Berthe Morisot
Berthe Morisot's Oil Paintings
Berthe Morisot Museum
January 14, 1841 -- March 2, 1895, French impressionist.

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Marie Laurencin
Lida and Goose swan
mk224 Oil on canvas 54x44cm 1925
ID: 52806

Marie Laurencin Lida and Goose swan
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Marie Laurencin Lida and Goose swan


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Marie Laurencin

French Painter, ca.1885-1956 French painter, stage designer and illustrator. After studying porcelain painting at the Sevres factory (1901) and drawing in Paris under the French flower painter Madelaine Lemaire (1845-1928), in 1903-4 she studied at the Academie Humbert in Paris, where she met Georges Braque and Francis Picabia. In 1907 she first exhibited paintings at the Salon des Independants, met Picasso at Clovis Sagot gallery and through Picasso was introduced to the poet Guillaume Apollinaire. Laurencin and Apollinaire were soon on intimate terms, their relationship lasting until 1912.  Related Paintings of Marie Laurencin :. | Still-life | Portrait of female Head | Three dancer | Portrait of Sirenjian | Female bust |
Related Artists:
Pier Francesco Mola
(9 February 1612 - 13 May 1666) was an Italian painter of the High Baroque, mainly active around Rome. Mola was born at Coldrerio (now in Ticino, Switzerland). At the age of four, he moved to Rome with his father Giovanni Battista, a painter. With the exception of the years 1633 - 40 and 1641 - 47, during which he resided in Venice and Bologna, respectively, he lived for the rest of his life in Rome. His early training was with the late mannerist painter Cavalier D'Arpino, and he worked under the classicizing Francesco Albani. His masterpiece is the fresco in the gallery of Alexander VII in the Quirinal Palace Gallery, entitled Joseph making himself known to his Brethren (1657). He made six versions of The Flight into Egypt, the earileist and best of which is the first one, The Rest on the Flight into Egypt. He was elected Principe of the Accademia di San Luca, the Roman artists' professional association, in 1662, but his last years were neither profitable nor prolific. One of his pupils was Antonio Gherardi. With his looser style and handling, more naturalistic palette, and interest in exploring landscape elements, Mola rebelled against the prevailing, highly-theoretical classicism of such leading 17th-century Roman painters as Andrea Sacchi.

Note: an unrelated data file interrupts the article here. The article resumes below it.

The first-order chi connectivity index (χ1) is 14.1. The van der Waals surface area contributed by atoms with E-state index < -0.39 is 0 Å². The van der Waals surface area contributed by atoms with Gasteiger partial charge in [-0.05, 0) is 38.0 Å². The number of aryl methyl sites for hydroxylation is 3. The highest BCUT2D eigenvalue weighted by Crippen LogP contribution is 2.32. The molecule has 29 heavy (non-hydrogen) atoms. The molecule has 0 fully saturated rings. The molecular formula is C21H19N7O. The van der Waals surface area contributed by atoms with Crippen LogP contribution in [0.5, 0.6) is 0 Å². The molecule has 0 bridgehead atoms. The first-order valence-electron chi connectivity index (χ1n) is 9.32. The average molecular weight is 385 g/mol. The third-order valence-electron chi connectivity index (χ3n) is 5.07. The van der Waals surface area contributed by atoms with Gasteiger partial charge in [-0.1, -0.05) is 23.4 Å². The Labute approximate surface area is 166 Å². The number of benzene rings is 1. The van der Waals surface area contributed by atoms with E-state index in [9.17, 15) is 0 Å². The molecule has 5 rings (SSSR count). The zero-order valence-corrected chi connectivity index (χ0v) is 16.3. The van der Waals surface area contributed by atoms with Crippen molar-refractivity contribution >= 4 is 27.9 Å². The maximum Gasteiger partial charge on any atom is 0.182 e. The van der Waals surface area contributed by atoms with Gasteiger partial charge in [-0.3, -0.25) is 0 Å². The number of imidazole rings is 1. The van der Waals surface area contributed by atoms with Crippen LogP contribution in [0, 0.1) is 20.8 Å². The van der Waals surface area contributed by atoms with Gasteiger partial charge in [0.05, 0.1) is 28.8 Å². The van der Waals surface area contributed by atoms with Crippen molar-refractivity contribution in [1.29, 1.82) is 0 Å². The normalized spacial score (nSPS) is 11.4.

Johan Olaf Sodermark
painted Henri Beyle in 1840
Jan van der Heyden
1637-1712 Dutch Jan Van Der Heyden Gallery Van der Heyden grew up in Gorcum, but the family moved to Amsterdam around 1650. They lived on Dam Square. As a young guy he witnessed the fire in the old townhall which made a deep impression on him. He later would describe or draw 80 fires in almost any neighborhood of Amsterdam. When he married in 1661 the family was living on Herengracht, the most fashionable canal in Amsterdam. In 1668 Cosimo II de' Medici bought one of his paintings, a view of the townhall with a manipulated perspective. Van der Heyden often painted country estates, like Goudestein, owned by Joan Huydecoper II. He was not good in drawing figures and used for his paintings a metal plate for bricks, a sponge or moss for the leaves. Johannes Lingelbach, Adriaen van de Velde und Eglon van der Neer assisted him drawing the figures. Jan van der Heyden also introduced the lamp post and in 1672 impoved the design of the fire engine. He died in wealth as the superintendent of the lighting and director of the (voluntary) firemen's guild at Amsterdam. Van der Heyden was a contemporary of the landscape painters Hobbema and Jacob van Ruisdael, with the advantage, which they lacked, of a certain professional versatility; for, whilst they painted admirable pictures and starved, he varied the practice of art with the study of mechanics. Until 1672 he painted in partnership with Adriaen van de Velde. After Adrian's death, and probably because of the loss which that event entailed upon him, he accepted the offices to which allusion has just been made. At no period of artistic activity had the system of division of labour been more fully or more constantly applied to art than it was in Holland towards the close of the 17th century. Van der Heyden, who was perfect as an architectural draughtsman insofar as he painted the outside of buildings and thoroughly mastered linear perspective, seldom turned his hand to the delineation of anything but brick houses and churches in streets and squares, or rows along canals, or "moated granges," common in his native country. He was a travelled man, had seen The Hague, Ghent and Brussels, and had ascended the Rhine past Xanten to Cologne, where he copied over and over again the tower and crane of the great cathedral. But he cared nothing for hill or vale, or stream or wood. He could reproduce the rows of bricks in a square of Dutch houses sparkling in the sun, or stunted trees and lines of dwellings varied by steeples, all in light or thrown into passing shadow by moving cloud. He had the art of painting microscopically without loss of breadth or keeping. But he could draw neither man nor beast, nor ships nor carts; and this was his disadvantage. His good genius under these circumstances was Adrian van der Velde, who enlivened his compositions with spirited figures; and the joint labour of both is a delicate, minute, transparent work, radiant with glow and atmosphere.






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